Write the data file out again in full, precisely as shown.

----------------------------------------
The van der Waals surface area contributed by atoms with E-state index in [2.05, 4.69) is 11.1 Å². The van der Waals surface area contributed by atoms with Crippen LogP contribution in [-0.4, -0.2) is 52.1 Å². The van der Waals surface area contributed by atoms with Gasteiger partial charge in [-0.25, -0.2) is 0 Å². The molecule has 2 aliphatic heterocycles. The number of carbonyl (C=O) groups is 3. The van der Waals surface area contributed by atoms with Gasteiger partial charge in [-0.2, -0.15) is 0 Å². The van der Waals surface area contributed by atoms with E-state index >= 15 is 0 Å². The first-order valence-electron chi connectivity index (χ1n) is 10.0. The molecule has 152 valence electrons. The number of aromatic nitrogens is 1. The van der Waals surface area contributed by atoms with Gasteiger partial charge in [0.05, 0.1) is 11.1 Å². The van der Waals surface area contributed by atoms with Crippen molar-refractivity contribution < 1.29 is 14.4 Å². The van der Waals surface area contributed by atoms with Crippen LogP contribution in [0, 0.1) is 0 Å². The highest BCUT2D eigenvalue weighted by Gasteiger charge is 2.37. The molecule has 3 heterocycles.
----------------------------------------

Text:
The van der Waals surface area contributed by atoms with E-state index in [2.05, 4.69) is 11.1 Å². The van der Waals surface area contributed by atoms with Crippen LogP contribution in [-0.4, -0.2) is 52.1 Å². The van der Waals surface area contributed by atoms with Gasteiger partial charge in [-0.25, -0.2) is 0 Å². The molecule has 2 aliphatic heterocycles. The number of carbonyl (C=O) groups is 3. The van der Waals surface area contributed by atoms with Gasteiger partial charge in [-0.2, -0.15) is 0 Å². The van der Waals surface area contributed by atoms with E-state index >= 15 is 0 Å². The first-order valence-electron chi connectivity index (χ1n) is 10.0. The molecule has 152 valence electrons. The number of aromatic nitrogens is 1. The van der Waals surface area contributed by atoms with Gasteiger partial charge in [0.05, 0.1) is 11.1 Å². The van der Waals surface area contributed by atoms with Crippen molar-refractivity contribution < 1.29 is 14.4 Å². The van der Waals surface area contributed by atoms with Crippen LogP contribution in [0, 0.1) is 0 Å². The highest BCUT2D eigenvalue weighted by Gasteiger charge is 2.37. The molecule has 3 heterocycles.